1. Right-click the speaker icon in the system tray, then select sounds.
2. Select the tab voice record.
3. Find Stereo Mix option, right-click on it and select Enable If not already.
4. Right-click on Stereo Mix again and select Properties.
5. Select the tab listening.
6. Check the box next to Listen to this device.
7. Under the Play by this device drop-down list, select your headphones.
8. Select OK.
Now whatever plays through your speakers will also play through your headphones. Just be aware that, depending on your hardware, there may be a slight delay between audio broadcasts.
Using hardware solution
All of the above involves some minor technical fiddling around system and hardware settings, but what if you just wanted a way to use both your speakers and headphones at the same time, play exactly the same audio at 100% reliability and not mess with the software? The answer is very simple. All you need is a headphone jack splitter!
These are exactly the same spacers you will use to connect two headphones to the same audio jack. People use it all the time, for example, when two people want to watch the same movie on a plane.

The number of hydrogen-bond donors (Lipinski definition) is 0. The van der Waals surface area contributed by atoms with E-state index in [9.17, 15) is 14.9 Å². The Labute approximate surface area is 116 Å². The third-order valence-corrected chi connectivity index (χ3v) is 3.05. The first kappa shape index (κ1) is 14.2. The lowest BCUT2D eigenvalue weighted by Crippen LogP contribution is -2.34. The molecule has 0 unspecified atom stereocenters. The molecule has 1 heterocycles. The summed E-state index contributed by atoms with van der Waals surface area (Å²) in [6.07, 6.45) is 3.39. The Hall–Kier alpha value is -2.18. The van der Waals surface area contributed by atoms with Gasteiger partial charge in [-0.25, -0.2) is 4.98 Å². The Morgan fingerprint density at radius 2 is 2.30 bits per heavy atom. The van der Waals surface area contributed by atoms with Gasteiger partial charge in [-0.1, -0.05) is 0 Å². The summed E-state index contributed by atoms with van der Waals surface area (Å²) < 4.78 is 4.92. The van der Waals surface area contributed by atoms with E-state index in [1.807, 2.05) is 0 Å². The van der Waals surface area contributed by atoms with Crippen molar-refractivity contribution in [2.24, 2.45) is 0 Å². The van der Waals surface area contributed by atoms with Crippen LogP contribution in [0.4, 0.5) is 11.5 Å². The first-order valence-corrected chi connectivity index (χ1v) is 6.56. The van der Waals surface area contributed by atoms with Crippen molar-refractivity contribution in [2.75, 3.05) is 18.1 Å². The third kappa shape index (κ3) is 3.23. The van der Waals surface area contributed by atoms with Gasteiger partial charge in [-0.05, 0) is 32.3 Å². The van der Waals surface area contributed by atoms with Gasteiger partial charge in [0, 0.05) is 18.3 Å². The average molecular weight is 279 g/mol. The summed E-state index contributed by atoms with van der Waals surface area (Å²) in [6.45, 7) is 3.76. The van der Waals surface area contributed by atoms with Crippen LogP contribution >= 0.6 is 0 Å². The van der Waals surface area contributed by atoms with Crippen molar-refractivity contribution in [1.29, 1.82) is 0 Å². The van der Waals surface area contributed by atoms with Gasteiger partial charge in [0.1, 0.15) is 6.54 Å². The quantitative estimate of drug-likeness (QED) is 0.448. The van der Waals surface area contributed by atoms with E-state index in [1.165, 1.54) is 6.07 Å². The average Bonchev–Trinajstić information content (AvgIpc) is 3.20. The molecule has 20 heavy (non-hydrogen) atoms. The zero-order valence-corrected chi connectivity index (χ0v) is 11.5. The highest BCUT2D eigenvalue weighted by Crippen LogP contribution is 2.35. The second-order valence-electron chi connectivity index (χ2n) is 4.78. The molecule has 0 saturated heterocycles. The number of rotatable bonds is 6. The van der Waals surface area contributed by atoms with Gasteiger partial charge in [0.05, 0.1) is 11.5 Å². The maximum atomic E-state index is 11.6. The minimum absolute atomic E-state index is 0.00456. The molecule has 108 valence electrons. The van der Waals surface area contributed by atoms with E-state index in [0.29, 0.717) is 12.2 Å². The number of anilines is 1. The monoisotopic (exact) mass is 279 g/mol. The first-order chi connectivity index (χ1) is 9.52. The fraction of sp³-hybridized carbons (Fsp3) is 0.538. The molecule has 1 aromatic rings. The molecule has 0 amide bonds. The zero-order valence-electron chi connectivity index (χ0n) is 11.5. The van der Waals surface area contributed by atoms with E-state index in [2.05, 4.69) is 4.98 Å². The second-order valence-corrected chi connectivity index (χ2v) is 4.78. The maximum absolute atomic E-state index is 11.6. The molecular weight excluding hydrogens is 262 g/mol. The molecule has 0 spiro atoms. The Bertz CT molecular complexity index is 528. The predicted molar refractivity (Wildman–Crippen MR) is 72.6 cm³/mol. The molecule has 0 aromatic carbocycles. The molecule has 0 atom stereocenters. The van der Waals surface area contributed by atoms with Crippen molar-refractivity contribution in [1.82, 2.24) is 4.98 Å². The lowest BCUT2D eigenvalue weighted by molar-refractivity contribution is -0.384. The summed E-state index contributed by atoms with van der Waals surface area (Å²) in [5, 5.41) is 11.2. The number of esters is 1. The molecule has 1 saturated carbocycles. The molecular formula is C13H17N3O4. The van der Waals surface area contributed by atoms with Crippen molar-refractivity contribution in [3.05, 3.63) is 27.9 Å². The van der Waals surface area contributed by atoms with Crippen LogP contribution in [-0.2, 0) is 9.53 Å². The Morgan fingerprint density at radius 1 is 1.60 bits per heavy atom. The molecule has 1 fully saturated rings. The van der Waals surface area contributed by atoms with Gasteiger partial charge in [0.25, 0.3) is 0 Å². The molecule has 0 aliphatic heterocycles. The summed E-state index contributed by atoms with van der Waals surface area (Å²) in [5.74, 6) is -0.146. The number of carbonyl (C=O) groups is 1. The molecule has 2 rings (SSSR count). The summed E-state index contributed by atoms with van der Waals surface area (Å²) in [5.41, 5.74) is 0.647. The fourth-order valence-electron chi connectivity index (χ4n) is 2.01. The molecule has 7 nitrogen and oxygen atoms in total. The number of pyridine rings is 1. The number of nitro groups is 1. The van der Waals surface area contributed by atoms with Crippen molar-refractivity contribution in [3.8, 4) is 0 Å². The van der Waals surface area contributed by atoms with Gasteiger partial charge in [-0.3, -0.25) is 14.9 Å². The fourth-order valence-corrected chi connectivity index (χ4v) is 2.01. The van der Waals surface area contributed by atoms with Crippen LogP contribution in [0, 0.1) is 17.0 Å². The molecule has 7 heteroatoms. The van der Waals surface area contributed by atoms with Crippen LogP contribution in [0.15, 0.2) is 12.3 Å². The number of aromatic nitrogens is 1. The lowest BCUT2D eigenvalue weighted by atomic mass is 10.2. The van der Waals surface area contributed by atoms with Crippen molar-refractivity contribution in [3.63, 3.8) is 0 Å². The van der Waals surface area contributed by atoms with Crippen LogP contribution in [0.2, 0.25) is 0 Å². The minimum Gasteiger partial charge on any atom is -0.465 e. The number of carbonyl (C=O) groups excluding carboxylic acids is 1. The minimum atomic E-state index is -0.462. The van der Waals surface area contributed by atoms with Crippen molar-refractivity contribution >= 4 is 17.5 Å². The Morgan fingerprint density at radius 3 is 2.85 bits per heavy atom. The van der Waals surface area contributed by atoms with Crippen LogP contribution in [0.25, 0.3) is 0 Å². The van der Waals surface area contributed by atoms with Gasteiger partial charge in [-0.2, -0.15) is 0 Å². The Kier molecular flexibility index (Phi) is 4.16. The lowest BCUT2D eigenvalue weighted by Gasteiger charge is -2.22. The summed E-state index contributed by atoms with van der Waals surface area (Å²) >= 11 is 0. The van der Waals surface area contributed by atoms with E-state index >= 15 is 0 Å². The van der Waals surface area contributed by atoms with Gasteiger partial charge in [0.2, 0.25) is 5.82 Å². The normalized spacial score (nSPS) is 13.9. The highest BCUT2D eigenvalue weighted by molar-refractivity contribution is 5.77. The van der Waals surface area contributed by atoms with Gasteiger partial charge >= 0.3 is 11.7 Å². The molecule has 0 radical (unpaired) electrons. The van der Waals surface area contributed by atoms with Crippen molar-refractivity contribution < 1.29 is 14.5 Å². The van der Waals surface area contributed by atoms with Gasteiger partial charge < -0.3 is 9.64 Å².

The only difference here is that you connect a set of speakers to one jack in the splitter and headphones to the other. Instead of two pairs of headphones.
When you want to use headphones only, just turn the volume down on the speakers to zero and put the headphones on. If your headphones have volume controls built in, you can do the same from there. This is probably the easiest way to duplicate the sound source. Especially on a laptop that only has one headphone jack.
Music on my ears, and nowhere else
You now have complete control over where audio arrives when playing audio of any type on your PC. Modern computers have so much horsepower to spare during normal use that you can also do something interesting with them.
This is also useful if you have a home entertainment computer that is connected to both the remote Bluetooth device and local wired audio sources. Enjoy your new audio options!